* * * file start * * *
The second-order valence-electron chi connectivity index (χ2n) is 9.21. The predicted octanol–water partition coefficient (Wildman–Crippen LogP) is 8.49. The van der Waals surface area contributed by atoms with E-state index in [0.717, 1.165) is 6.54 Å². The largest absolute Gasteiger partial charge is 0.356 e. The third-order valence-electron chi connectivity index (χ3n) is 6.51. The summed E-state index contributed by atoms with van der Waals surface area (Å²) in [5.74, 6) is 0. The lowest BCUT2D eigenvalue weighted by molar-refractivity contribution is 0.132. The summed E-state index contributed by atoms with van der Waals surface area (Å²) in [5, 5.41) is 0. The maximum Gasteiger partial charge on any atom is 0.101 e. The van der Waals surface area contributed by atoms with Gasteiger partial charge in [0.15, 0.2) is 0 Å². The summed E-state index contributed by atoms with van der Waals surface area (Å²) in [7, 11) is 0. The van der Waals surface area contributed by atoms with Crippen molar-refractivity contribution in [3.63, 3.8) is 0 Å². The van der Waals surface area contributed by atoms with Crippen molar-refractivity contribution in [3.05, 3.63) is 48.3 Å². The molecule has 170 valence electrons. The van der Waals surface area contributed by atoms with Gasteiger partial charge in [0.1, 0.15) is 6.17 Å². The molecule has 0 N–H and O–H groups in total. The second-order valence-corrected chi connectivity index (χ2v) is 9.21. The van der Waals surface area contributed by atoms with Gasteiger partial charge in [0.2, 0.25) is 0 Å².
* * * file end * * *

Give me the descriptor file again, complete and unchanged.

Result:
The second-order valence-electron chi connectivity index (χ2n) is 9.21. The predicted octanol–water partition coefficient (Wildman–Crippen LogP) is 8.49. The van der Waals surface area contributed by atoms with E-state index in [0.717, 1.165) is 6.54 Å². The largest absolute Gasteiger partial charge is 0.356 e. The third-order valence-electron chi connectivity index (χ3n) is 6.51. The summed E-state index contributed by atoms with van der Waals surface area (Å²) in [5.74, 6) is 0. The lowest BCUT2D eigenvalue weighted by molar-refractivity contribution is 0.132. The summed E-state index contributed by atoms with van der Waals surface area (Å²) in [5, 5.41) is 0. The maximum Gasteiger partial charge on any atom is 0.101 e. The van der Waals surface area contributed by atoms with Gasteiger partial charge in [0.15, 0.2) is 0 Å². The summed E-state index contributed by atoms with van der Waals surface area (Å²) in [7, 11) is 0. The van der Waals surface area contributed by atoms with Crippen molar-refractivity contribution in [3.63, 3.8) is 0 Å². The van der Waals surface area contributed by atoms with Crippen molar-refractivity contribution in [3.05, 3.63) is 48.3 Å². The molecule has 170 valence electrons. The van der Waals surface area contributed by atoms with Gasteiger partial charge in [0.1, 0.15) is 6.17 Å². The molecule has 0 N–H and O–H groups in total. The second-order valence-corrected chi connectivity index (χ2v) is 9.21. The van der Waals surface area contributed by atoms with Gasteiger partial charge in [0.2, 0.25) is 0 Å².